Established in 1984 by the Johns Hopkins Nurses' Alumni Association in memory of M. Adelaide Nutting

One of the pioneers in nursing education at Johns Hopkins and in the nation, M. ADELAIDE NUTTING was a member of the Class of 1891 and served as superintendent of nurses and principal of the school for nurses from 1895 to 1907. In 1914, mindful of the connection between financial independence and educational freedom, Ms. Nutting asked the nursing alumnae to establish an endowment fund. Nursing graduates rose to the challenge and set an ambitious goal. Throughout the next 70 years, despite two major wars and a worldwide economic depression, nursing alumnae and, later, alumni contributed to the cause. Ms. Nutting died in 1948. Decades later, at the 1984 dedication of the School of Nursing as an independent academic division at Johns Hopkins, the Nurses' Alumni Association proudly announced the endowment of the M. Adelaide Nutting Chair.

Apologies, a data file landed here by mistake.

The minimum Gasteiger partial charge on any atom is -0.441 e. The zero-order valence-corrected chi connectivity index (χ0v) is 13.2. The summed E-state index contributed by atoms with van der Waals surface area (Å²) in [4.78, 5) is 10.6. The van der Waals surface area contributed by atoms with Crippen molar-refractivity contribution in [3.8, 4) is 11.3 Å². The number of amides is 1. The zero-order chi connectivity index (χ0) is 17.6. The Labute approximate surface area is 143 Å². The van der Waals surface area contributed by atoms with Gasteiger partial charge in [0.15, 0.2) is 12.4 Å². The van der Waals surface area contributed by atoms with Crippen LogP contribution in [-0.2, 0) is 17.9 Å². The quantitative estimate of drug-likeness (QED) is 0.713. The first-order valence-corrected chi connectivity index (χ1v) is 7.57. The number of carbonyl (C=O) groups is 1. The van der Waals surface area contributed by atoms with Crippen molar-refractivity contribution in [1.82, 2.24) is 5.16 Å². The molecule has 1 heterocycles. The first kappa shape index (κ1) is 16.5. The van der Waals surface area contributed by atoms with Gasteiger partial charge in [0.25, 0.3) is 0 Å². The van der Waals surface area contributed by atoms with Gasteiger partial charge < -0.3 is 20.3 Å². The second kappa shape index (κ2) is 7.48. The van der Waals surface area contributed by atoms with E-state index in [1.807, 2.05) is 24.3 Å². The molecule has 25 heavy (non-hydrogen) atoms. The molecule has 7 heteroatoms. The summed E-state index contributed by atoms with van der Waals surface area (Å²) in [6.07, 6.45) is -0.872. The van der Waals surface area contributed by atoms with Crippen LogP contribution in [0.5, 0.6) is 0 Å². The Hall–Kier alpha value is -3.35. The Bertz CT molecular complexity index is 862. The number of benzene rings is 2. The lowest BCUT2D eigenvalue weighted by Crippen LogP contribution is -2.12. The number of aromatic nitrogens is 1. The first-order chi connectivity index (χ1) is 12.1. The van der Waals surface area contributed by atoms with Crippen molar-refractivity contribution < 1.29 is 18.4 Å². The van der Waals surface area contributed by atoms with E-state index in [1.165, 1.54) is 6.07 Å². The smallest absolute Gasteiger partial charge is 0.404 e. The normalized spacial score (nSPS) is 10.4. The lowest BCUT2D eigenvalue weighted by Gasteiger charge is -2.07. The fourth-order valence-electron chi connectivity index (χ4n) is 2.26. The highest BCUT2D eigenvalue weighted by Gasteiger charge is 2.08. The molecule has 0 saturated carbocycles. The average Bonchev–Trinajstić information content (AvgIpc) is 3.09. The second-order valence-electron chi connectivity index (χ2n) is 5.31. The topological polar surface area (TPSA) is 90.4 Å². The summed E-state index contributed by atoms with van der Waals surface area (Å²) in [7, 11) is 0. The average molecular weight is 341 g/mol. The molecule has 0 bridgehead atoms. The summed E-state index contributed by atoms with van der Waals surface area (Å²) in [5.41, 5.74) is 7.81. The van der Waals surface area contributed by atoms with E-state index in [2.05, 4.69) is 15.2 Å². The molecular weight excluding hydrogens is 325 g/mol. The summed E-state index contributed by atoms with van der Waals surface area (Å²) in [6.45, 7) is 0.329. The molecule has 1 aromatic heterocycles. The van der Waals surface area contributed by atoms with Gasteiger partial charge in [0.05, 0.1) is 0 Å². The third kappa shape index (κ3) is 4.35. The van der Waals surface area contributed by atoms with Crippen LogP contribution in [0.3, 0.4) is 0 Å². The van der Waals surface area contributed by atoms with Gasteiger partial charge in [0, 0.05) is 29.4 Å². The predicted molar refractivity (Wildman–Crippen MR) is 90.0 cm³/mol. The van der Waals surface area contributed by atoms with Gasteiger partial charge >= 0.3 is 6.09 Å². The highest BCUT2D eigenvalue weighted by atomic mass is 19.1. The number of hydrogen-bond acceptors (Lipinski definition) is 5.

JERILYN K. ALLEN, SPH 1988 (ScD), the M. Adelaide Nutting Professor, is associate dean for research and director of a training program in interdisciplinary health disparities research. Dr. Allen’s research has contributed to the understanding of cardiovascular risk factors, prevention, and lifestyle modification in persons with or at high risk for the development of cardiovascular disease. The interdisciplinary nature and findings of the research have made important contributions to the practice of nurses, physicians, and other health care providers who are involved in the primary and secondary prevention of cardiovascular disease. She has developed and tested innovative models to advance nursing care such as a program of home-based risk factor modification, a nurse case management system for the treatment of hyperlipidemia, and improving adherence to national guidelines in federally qualified community clinics to reduce total cardiovascular risk in urban underserved communities. The author of many publications in refereed, peer-reviewed nursing and medical journals, Dr. Allen serves as a mentor to faculty and students in research not only within the School of Nursing, but also in Hopkins' School of Medicine and the Bloomberg School of Public Health where she holds joint appointments.